At the Global Embassy of Activists for Peace, we believe that if the Holocaust left so many lessons and changes with regards to human rights, then it must be taught in elementary schools, high schools, and as a case study in the universities of all countries.
In order for a genocide like the Holocaust to happen, there has to be, and indeed there was, a systematic preparation and indoctrination based on the mistaken belief in the existence of a superior race. Known by history as a capital crime, this genocide was committed with unfair advantage, in a premeditated and malicious manner, taking advantage of the helplessness of a people. Hitler used all available means to spread his extremist ideology. He used education as a means of indoctrination, and that is why we believe that it is through education that we can prevent another crime against humanity from happening.
If we consider it important in the upbringing of a child to teach him or her to add, divide, subtract, and multiply, or learn about the various philosophical trends, it is even more important to teach the child about respect for human values and about the Holocaust as the paradigm of the act of genocide. An education with that type of humanistic approach provides us with the tools necessary to convey respect for human dignity as the foundation for a peaceful coexistence among individuals, societies, and nations.
The development of scientific and technological knowledge is not enough to prevent the repetition of an event as horrific as this genocide, which took the lives of approximately 20 million people. Hitler carried out the Holocaust in one of the nations with the most advanced technology, science, and education of its time. Therefore, an education with values is one of the key tools in preventing another genocide from occurring.
It is essential to encourage the practice of values and respect for family, based on the recognition of human dignity, truth, honesty, love, peace, justice, and tolerance.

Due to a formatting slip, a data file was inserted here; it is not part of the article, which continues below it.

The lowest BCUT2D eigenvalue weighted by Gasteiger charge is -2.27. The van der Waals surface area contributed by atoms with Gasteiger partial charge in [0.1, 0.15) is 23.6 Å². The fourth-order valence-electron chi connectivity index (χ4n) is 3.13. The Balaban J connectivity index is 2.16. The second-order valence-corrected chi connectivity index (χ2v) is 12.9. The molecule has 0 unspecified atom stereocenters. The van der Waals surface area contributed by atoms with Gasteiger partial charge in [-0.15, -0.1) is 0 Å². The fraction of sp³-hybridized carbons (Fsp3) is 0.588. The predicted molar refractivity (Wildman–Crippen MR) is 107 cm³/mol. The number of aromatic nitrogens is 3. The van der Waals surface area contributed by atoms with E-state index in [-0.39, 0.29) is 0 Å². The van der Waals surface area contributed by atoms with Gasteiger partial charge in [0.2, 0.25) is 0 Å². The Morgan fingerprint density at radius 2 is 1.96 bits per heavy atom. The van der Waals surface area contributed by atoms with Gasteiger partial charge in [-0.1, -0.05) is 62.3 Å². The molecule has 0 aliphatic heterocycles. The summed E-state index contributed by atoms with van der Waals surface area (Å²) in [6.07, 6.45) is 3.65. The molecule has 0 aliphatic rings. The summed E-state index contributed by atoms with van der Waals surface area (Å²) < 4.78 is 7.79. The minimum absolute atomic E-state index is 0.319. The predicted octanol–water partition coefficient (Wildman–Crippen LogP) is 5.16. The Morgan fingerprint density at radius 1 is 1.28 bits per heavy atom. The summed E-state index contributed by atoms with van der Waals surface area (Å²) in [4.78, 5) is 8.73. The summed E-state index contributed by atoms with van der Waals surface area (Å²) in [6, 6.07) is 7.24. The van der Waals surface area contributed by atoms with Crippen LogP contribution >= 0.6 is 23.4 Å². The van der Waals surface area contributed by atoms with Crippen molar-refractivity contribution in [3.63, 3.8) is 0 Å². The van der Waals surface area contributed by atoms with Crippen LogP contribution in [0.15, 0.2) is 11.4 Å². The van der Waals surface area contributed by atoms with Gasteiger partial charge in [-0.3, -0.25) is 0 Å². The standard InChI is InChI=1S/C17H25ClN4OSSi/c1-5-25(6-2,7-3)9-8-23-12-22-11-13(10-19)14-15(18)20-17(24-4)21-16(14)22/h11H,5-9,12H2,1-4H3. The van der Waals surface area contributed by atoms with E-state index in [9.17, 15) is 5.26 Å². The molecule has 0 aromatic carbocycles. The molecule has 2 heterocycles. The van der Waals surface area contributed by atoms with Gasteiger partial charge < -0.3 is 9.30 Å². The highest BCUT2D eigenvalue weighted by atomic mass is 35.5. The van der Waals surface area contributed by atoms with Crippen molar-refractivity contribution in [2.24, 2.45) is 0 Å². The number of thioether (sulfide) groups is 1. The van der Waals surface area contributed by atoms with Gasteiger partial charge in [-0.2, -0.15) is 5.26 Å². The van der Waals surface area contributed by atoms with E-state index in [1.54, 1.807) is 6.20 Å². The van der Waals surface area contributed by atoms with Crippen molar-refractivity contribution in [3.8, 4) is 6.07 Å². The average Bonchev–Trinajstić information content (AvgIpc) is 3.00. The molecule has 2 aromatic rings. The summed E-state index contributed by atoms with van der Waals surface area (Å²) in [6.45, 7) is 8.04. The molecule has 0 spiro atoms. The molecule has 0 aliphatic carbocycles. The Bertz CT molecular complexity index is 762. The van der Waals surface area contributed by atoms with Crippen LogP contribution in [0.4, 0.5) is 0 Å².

The Holocaust is one of the most current and controversial subjects of study and research, making it a challenge to adapt the historical material to the needs of students. Interest in the Holocaust is consistently increasing, not only among the Jewish people, but also at a global level, as demonstrated by the Stockholm Conference held in January 2000. Nowadays, Holocaust education is a legitimate instrument endorsed by the United Nations through UNESCO; it is used to expose and prevent antisemitism, racism, discrimination, and the violent outbreaks of extremist groups such as neo-Nazi groups.
It is a dire mistake to say that a genocide like the Holocaust will never happen again and that it is therefore not necessary to devote efforts to and focus on Holocaust education and prevention.
This thought is not consistent with the violent events that have occurred after this human tragedy. One need only recall that the Rwandan Genocide was committed in 1994, in a global context of outstanding scientific and technological development, and in the presence of various international organizations. Therefore, the only thing that guarantees us that people will become more aware of the value of life is education, a fundamental tool that will allow us to work effectively in any part of the world and with people of different nationalities, cultures, ideologies, languages, ages, religions, and beliefs.
Many people ask: “Why don’t you forget the Holocaust? Why not turn the page?” We’ll forget the Holocaust when we are certain that another genocide will never take place again, and in order for this to happen, each and every one of us has the responsibility to take action.
To all of the survivors here with us today, I respectfully invite you to never stop telling your story, for the testimony of each and every one of you is a legacy for the Jewish people and for humanity.
And to conclude, I’d like for you to reflect on a quote by Simon Wiesenthal: "There will always be Jews as long as they remember. There is no greater sin than to forget."
Thank you very much.